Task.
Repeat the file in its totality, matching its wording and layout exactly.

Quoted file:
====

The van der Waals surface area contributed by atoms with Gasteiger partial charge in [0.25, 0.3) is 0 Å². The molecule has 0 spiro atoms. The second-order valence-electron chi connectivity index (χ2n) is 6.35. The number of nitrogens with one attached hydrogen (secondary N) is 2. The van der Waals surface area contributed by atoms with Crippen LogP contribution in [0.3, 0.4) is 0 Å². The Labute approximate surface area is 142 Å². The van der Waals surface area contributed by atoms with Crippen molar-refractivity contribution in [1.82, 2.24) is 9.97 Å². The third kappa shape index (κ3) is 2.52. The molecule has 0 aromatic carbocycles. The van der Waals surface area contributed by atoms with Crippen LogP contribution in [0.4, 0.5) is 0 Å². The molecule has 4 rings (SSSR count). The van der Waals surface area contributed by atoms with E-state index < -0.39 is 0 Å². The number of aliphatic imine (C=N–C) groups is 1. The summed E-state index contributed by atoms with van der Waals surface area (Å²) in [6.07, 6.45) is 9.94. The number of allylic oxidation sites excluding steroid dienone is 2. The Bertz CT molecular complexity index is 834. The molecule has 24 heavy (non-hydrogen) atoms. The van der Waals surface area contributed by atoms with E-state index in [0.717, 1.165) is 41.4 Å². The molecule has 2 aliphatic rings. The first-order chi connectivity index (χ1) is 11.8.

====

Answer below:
The van der Waals surface area contributed by atoms with Gasteiger partial charge in [0.25, 0.3) is 0 Å². The molecule has 0 spiro atoms. The second-order valence-electron chi connectivity index (χ2n) is 6.35. The number of nitrogens with one attached hydrogen (secondary N) is 2. The van der Waals surface area contributed by atoms with Crippen LogP contribution in [0.3, 0.4) is 0 Å². The Labute approximate surface area is 142 Å². The van der Waals surface area contributed by atoms with Crippen molar-refractivity contribution in [1.82, 2.24) is 9.97 Å². The third kappa shape index (κ3) is 2.52. The molecule has 0 aromatic carbocycles. The van der Waals surface area contributed by atoms with Crippen LogP contribution in [0.4, 0.5) is 0 Å². The molecule has 4 rings (SSSR count). The van der Waals surface area contributed by atoms with E-state index < -0.39 is 0 Å². The number of aliphatic imine (C=N–C) groups is 1. The summed E-state index contributed by atoms with van der Waals surface area (Å²) in [6.07, 6.45) is 9.94. The number of allylic oxidation sites excluding steroid dienone is 2. The Bertz CT molecular complexity index is 834. The molecule has 24 heavy (non-hydrogen) atoms. The van der Waals surface area contributed by atoms with E-state index in [0.717, 1.165) is 41.4 Å². The molecule has 2 aliphatic rings. The first-order chi connectivity index (χ1) is 11.8.